How to Downsize Your Home
A Real Estate Pro Shares Her Tips For Downsizing in Style
Whether you're moving out of your parents' house and into your first adult studio apartment or just downsizing to more modest digs, the move to a smaller space can present certain design challenges. Luckily, New York City real estate agent Kemba Buchanan of Triplemint has some insider tips to help you set up your house like a pro. Check out Kemba's tips for downsizing ahead.
When you downsize to a small space, your instinct is probably to store large statement pieces of art and instead opting to hang lots of small pieces, but Kemba said this is a no-no. She advised adding large art pieces to walls instead. "It can help make your space feel more open and less cluttered."
"Adding color to your walls can create any mood or ambiance you're looking for," and Kemba said, adding you can add a pop of color without having to turn to that old standby paint. "Wallpaper has been making headway." In a small abode, she suggested you start with a single accent wall. "I always go for the wall your headboard is up against and recommend wallpaper with some texture, cool patterns, etc."
When it comes to furniture, don't be shy about tossing clunky, big pieces. Kemba said you should instead invest in multifunctional pieces, like storage beds, for example. "I love these. They are great in that they have either drawers or cubbies underneath, which allows you to get rid of bulky dressers and wardrobes." She said this seemingly creates spaces and keeps the floor clear, which makes the room feel instantly less cluttered.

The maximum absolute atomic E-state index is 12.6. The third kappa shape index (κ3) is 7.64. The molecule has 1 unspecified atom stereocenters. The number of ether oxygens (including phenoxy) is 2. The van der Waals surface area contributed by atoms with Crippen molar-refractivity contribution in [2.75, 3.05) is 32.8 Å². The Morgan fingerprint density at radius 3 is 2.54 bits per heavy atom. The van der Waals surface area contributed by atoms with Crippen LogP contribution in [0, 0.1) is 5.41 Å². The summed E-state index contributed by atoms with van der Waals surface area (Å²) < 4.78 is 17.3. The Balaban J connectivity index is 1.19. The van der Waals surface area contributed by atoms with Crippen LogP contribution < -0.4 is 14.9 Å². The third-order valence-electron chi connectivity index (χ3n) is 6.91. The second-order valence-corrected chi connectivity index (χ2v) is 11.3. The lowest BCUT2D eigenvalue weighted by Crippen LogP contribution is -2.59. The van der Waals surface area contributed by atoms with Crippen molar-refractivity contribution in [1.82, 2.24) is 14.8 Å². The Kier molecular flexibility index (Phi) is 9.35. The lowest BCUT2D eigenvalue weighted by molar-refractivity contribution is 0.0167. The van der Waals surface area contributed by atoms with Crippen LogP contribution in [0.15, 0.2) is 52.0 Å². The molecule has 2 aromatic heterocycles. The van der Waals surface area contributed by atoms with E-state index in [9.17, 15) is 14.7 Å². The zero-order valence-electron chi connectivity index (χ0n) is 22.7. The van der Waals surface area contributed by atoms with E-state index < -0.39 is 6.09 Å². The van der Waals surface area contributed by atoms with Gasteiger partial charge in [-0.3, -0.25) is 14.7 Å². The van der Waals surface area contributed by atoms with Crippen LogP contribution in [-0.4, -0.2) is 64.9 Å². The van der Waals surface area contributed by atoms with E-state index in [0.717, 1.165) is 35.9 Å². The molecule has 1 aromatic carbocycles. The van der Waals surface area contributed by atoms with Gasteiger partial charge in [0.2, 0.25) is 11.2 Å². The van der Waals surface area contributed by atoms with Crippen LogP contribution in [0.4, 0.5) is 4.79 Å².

Just because you've downsized your space doesn't mean you need to downsize your family photos. But instead of hanging your picture frames all over the walls, which Kemba said creates unsightly holes everywhere, she recommended layering frames on narrow bookcases or floating shelves. "This can make for a cleaner and sleeker look."
A common mistake many downsizers make is to push their furniture against the wall, thinking it will make the space seem bigger. "Little do many know, if we pull our furniture away from the walls about an inch, it can make the room feel bigger," Kemba explained. And if you have high ceilings, Kemba encouraged taking advantage of the vertical space by placing items on tall shelves instead of on the floor. In the kitchen, where there's likely to be little cabinet or counter storage, she said you can maximize the layout by utilizing wall space. "Add a shelf above the door for pans, pots, or plants," she advised. "Above the door is one of those forgotten areas that no one really seems to take advantage of."
Kemba said an easy way to keep a small space fresh (and improve the air quality) is to add greenery. "Throw a few plants in any room, and they'll bring out your color scheme." She recommended easy-to-care-for options that do well indoors like the rubber plant, money tree, or fishtail palm.
If you thought being organized was important in a large home, then you'll realize it's crucial in a small home. Kemba said you should load up on storage options like baskets and plastic containers of all sizes and shapes so that everything from spare screws to hairbrushes have their own designated space. Her favorite places to shop for these organization items are refreshingly affordable: Ikea, The Container Store, Michaels, and — her absolute favorite — HomeGoods.